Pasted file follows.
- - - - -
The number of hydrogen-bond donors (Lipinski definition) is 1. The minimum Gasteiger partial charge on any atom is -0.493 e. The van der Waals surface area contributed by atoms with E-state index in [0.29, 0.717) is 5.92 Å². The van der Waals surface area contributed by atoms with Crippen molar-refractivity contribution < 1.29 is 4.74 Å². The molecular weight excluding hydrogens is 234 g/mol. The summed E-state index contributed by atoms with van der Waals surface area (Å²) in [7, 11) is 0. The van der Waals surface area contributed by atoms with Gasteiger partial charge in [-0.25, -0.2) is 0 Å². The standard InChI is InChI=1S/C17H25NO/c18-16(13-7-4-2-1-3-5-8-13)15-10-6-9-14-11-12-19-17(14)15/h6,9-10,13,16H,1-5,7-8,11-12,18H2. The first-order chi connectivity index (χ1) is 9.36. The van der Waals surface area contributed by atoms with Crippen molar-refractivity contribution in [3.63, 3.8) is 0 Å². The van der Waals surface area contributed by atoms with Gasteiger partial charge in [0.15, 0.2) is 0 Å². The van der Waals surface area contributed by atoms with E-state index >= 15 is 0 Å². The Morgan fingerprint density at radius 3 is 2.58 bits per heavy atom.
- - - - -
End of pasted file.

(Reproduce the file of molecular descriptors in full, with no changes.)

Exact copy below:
The number of hydrogen-bond donors (Lipinski definition) is 1. The minimum Gasteiger partial charge on any atom is -0.493 e. The van der Waals surface area contributed by atoms with E-state index in [0.29, 0.717) is 5.92 Å². The van der Waals surface area contributed by atoms with Crippen molar-refractivity contribution < 1.29 is 4.74 Å². The molecular weight excluding hydrogens is 234 g/mol. The summed E-state index contributed by atoms with van der Waals surface area (Å²) in [7, 11) is 0. The van der Waals surface area contributed by atoms with Gasteiger partial charge in [-0.25, -0.2) is 0 Å². The standard InChI is InChI=1S/C17H25NO/c18-16(13-7-4-2-1-3-5-8-13)15-10-6-9-14-11-12-19-17(14)15/h6,9-10,13,16H,1-5,7-8,11-12,18H2. The first-order chi connectivity index (χ1) is 9.36. The van der Waals surface area contributed by atoms with Crippen molar-refractivity contribution in [3.63, 3.8) is 0 Å². The van der Waals surface area contributed by atoms with Gasteiger partial charge in [0.15, 0.2) is 0 Å². The van der Waals surface area contributed by atoms with E-state index >= 15 is 0 Å². The Morgan fingerprint density at radius 3 is 2.58 bits per heavy atom.